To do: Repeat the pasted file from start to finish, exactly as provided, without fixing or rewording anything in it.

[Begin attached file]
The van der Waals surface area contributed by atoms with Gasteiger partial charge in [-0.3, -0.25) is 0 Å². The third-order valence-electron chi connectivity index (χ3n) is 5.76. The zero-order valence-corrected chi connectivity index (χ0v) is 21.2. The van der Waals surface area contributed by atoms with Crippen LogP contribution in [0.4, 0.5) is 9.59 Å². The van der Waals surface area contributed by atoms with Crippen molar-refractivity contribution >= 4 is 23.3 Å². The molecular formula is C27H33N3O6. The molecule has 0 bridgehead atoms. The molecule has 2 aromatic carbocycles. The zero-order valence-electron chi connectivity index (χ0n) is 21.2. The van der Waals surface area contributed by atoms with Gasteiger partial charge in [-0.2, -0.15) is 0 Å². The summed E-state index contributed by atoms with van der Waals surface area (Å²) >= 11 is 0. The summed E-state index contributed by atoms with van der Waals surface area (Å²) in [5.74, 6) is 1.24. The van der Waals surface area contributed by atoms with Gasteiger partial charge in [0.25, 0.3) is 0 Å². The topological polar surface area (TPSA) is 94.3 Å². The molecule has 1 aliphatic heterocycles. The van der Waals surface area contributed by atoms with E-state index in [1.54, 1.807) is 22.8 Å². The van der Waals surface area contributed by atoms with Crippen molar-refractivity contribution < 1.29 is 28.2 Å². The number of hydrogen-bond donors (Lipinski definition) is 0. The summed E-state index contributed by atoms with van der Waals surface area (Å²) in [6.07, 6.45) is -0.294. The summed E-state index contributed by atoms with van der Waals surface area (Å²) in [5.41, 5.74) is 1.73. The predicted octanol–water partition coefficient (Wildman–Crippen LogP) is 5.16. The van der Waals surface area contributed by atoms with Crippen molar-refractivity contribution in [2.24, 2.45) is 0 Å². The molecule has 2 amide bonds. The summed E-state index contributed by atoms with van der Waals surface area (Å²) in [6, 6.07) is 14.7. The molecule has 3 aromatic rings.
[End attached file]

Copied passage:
The van der Waals surface area contributed by atoms with Gasteiger partial charge in [-0.3, -0.25) is 0 Å². The third-order valence-electron chi connectivity index (χ3n) is 5.76. The zero-order valence-corrected chi connectivity index (χ0v) is 21.2. The van der Waals surface area contributed by atoms with Crippen LogP contribution in [0.4, 0.5) is 9.59 Å². The van der Waals surface area contributed by atoms with Crippen molar-refractivity contribution >= 4 is 23.3 Å². The molecular formula is C27H33N3O6. The molecule has 0 bridgehead atoms. The molecule has 2 aromatic carbocycles. The zero-order valence-electron chi connectivity index (χ0n) is 21.2. The van der Waals surface area contributed by atoms with Gasteiger partial charge in [-0.2, -0.15) is 0 Å². The summed E-state index contributed by atoms with van der Waals surface area (Å²) >= 11 is 0. The summed E-state index contributed by atoms with van der Waals surface area (Å²) in [5.74, 6) is 1.24. The van der Waals surface area contributed by atoms with Gasteiger partial charge in [0.25, 0.3) is 0 Å². The topological polar surface area (TPSA) is 94.3 Å². The molecule has 1 aliphatic heterocycles. The van der Waals surface area contributed by atoms with E-state index in [1.54, 1.807) is 22.8 Å². The van der Waals surface area contributed by atoms with Crippen molar-refractivity contribution < 1.29 is 28.2 Å². The number of hydrogen-bond donors (Lipinski definition) is 0. The summed E-state index contributed by atoms with van der Waals surface area (Å²) in [6.07, 6.45) is -0.294. The summed E-state index contributed by atoms with van der Waals surface area (Å²) in [5.41, 5.74) is 1.73. The predicted octanol–water partition coefficient (Wildman–Crippen LogP) is 5.16. The van der Waals surface area contributed by atoms with Crippen molar-refractivity contribution in [2.24, 2.45) is 0 Å². The molecule has 2 amide bonds. The summed E-state index contributed by atoms with van der Waals surface area (Å²) in [6, 6.07) is 14.7. The molecule has 3 aromatic rings.